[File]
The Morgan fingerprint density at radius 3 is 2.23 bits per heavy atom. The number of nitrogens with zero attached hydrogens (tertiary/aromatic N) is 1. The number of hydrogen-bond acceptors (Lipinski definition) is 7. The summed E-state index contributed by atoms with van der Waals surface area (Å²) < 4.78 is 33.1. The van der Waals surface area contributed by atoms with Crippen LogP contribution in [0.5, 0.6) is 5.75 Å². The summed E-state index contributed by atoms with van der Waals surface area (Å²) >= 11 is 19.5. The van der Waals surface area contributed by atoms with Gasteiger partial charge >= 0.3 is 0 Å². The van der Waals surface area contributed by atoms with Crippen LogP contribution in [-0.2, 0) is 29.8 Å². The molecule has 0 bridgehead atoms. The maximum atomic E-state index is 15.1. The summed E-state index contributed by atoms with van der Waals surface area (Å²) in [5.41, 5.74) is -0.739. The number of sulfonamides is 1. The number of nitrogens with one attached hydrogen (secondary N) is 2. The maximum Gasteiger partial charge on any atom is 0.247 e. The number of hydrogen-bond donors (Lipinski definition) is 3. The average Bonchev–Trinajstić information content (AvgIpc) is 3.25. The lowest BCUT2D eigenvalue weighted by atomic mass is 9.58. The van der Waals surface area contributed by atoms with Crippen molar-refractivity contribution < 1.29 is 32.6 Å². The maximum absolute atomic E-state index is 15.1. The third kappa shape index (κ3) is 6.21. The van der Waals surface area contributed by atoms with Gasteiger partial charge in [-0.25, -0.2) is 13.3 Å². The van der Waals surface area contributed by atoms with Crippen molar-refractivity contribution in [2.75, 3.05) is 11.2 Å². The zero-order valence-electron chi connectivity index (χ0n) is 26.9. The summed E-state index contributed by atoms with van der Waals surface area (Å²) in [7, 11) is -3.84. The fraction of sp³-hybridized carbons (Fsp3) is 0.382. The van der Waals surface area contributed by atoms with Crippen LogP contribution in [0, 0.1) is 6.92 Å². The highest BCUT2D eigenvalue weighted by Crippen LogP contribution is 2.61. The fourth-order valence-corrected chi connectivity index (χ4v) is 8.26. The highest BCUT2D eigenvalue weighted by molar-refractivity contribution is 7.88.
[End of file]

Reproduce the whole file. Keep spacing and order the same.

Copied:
The Morgan fingerprint density at radius 3 is 2.23 bits per heavy atom. The number of nitrogens with zero attached hydrogens (tertiary/aromatic N) is 1. The number of hydrogen-bond acceptors (Lipinski definition) is 7. The summed E-state index contributed by atoms with van der Waals surface area (Å²) < 4.78 is 33.1. The van der Waals surface area contributed by atoms with Crippen LogP contribution in [0.5, 0.6) is 5.75 Å². The summed E-state index contributed by atoms with van der Waals surface area (Å²) >= 11 is 19.5. The van der Waals surface area contributed by atoms with Gasteiger partial charge >= 0.3 is 0 Å². The van der Waals surface area contributed by atoms with Crippen LogP contribution in [-0.2, 0) is 29.8 Å². The molecule has 0 bridgehead atoms. The maximum atomic E-state index is 15.1. The summed E-state index contributed by atoms with van der Waals surface area (Å²) in [5.41, 5.74) is -0.739. The number of sulfonamides is 1. The number of nitrogens with one attached hydrogen (secondary N) is 2. The maximum Gasteiger partial charge on any atom is 0.247 e. The number of hydrogen-bond donors (Lipinski definition) is 3. The average Bonchev–Trinajstić information content (AvgIpc) is 3.25. The lowest BCUT2D eigenvalue weighted by atomic mass is 9.58. The van der Waals surface area contributed by atoms with Crippen molar-refractivity contribution < 1.29 is 32.6 Å². The maximum absolute atomic E-state index is 15.1. The third kappa shape index (κ3) is 6.21. The van der Waals surface area contributed by atoms with Gasteiger partial charge in [-0.25, -0.2) is 13.3 Å². The van der Waals surface area contributed by atoms with Crippen molar-refractivity contribution in [2.75, 3.05) is 11.2 Å². The zero-order valence-electron chi connectivity index (χ0n) is 26.9. The summed E-state index contributed by atoms with van der Waals surface area (Å²) in [7, 11) is -3.84. The fraction of sp³-hybridized carbons (Fsp3) is 0.382. The van der Waals surface area contributed by atoms with Crippen LogP contribution in [0, 0.1) is 6.92 Å². The highest BCUT2D eigenvalue weighted by Crippen LogP contribution is 2.61. The fourth-order valence-corrected chi connectivity index (χ4v) is 8.26. The highest BCUT2D eigenvalue weighted by molar-refractivity contribution is 7.88.